Both took roundabout roads to Eugene. Ron arrived in 1966 from California. His parents pushed him toward the University of Oregon, hoping to “rescue him” from Berkeley. Despite their efforts, he was drawn into the politics of the era, eventually earning a master’s degree in political science—though “with a paintbrush in my hand,” he explains, referring to the trade that paid his bills and led to the launch of Saylor Painting Company.
Ohio native Pam started school at the University of South Florida, but arrived in Eugene in 1975 on a one-year student exchange program. She decided to stick with the U of O, somehow convincing the registrar’s office she was eligible for in-state tuition. She earned a marketing degree but was not interested in marketing, so pursued a career in accounting. The move paid off; today she’s a partner in the firm of Emge & Whyte.
Pam and Ron connected with each other in 1979. By this time, Ron had purchased a small house, which they still own, in the Whiteaker neighborhood. They also own other properties in the area and Saylor Painting is headquartered just a three-block walk from their home. To say that they enjoy living in Whiteaker is an understatement. When you hear them talk about the river and the parks and the restaurants and the breweries, you realize just how much they love their neighborhood.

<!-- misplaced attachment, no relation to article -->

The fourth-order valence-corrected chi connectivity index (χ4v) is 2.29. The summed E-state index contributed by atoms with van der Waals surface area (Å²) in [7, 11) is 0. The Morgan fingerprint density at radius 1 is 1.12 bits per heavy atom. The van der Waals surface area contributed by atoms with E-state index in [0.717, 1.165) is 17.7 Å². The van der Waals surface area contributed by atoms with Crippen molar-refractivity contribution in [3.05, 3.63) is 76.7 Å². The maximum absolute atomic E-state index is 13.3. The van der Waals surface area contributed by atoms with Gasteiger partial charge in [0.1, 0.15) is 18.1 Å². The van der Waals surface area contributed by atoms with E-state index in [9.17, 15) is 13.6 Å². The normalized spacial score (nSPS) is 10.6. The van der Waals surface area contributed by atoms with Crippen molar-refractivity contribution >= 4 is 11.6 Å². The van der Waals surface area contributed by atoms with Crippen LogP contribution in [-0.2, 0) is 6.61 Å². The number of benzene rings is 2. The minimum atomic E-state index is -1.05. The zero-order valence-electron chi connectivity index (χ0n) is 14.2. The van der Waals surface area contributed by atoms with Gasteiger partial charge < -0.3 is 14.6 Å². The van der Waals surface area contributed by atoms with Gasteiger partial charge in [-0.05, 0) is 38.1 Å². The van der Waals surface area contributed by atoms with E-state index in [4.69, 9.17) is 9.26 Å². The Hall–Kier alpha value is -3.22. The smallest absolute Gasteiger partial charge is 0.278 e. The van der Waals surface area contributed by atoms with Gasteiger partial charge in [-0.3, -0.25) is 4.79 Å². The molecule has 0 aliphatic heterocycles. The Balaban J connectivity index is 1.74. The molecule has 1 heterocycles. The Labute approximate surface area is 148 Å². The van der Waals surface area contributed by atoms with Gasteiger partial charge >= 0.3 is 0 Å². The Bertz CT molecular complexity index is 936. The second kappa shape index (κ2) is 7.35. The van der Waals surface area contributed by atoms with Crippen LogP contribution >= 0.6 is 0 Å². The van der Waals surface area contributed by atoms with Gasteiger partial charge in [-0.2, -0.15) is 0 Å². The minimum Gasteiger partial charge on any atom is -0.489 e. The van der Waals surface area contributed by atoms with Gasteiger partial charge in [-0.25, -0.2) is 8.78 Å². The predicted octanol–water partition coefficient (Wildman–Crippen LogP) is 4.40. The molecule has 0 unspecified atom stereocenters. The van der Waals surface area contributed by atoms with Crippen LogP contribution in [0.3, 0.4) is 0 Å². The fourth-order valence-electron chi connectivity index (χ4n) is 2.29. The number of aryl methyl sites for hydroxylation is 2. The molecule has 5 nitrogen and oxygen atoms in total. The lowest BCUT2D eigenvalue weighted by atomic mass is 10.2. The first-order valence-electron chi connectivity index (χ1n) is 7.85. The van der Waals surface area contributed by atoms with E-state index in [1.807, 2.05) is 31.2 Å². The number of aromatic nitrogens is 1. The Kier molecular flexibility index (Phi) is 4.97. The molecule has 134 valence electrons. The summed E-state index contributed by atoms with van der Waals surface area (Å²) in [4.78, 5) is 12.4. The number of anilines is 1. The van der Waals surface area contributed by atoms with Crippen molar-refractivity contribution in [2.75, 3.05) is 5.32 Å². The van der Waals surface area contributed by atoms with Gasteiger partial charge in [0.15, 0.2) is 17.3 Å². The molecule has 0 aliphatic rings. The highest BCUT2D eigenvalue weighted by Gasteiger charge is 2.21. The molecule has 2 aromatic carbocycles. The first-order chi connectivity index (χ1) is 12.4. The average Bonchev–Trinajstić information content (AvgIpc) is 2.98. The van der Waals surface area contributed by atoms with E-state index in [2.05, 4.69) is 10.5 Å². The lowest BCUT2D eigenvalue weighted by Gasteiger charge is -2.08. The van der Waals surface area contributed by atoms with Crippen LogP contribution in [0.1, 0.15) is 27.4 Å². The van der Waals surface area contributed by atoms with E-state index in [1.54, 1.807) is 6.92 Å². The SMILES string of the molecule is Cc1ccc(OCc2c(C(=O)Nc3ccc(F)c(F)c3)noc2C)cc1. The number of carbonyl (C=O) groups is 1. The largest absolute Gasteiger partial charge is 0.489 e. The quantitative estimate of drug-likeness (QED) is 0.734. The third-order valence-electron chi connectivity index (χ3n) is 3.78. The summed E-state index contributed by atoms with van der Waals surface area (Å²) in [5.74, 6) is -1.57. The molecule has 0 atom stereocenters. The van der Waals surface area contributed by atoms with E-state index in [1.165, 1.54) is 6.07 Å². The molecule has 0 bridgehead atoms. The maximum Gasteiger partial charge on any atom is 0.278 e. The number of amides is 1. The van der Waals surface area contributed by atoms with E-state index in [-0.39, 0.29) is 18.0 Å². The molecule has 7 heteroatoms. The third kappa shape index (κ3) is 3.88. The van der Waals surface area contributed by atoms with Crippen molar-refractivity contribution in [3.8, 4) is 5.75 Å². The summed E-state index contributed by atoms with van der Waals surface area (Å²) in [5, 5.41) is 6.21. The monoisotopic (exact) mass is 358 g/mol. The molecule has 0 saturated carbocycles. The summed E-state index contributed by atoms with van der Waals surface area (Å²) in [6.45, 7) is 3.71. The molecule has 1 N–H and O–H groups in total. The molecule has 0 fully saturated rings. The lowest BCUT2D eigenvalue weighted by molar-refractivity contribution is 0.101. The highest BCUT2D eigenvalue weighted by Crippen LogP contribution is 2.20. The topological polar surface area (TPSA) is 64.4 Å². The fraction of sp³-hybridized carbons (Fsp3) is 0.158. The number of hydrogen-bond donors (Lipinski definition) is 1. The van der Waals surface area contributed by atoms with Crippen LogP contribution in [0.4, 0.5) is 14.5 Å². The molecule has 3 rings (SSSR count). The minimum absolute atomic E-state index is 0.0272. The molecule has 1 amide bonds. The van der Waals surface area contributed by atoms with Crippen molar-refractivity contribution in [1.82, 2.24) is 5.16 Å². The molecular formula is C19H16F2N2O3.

Pam and Ron also love and care about their neighbors, and that includes members of the community who are homeless—which is why donating money to ShelterCare is so logical for them.
“We are interested in supporting a vibrant, vital, and healthy community,” Pam explained. “We are also interested in fighting homelessness and giving people the tools they need to get off the streets.”
Pam and Ron wholeheartedly agree that their participation in the capital campaign was as much an investment in the neighborhood as it was in ShelterCare. In part, they were happy to welcome a new neighbor that transformed an old warehouse into an attractive and valuable community resource. But they also stressed that ShelterCare needed this new building to “make the agency whole” and help sustain its important work of housing Eugene’s homeless.
“It feels good knowing that there is a place where people can go for help, to meet their basic needs, and end the cycle of homelessness,” Ron explained.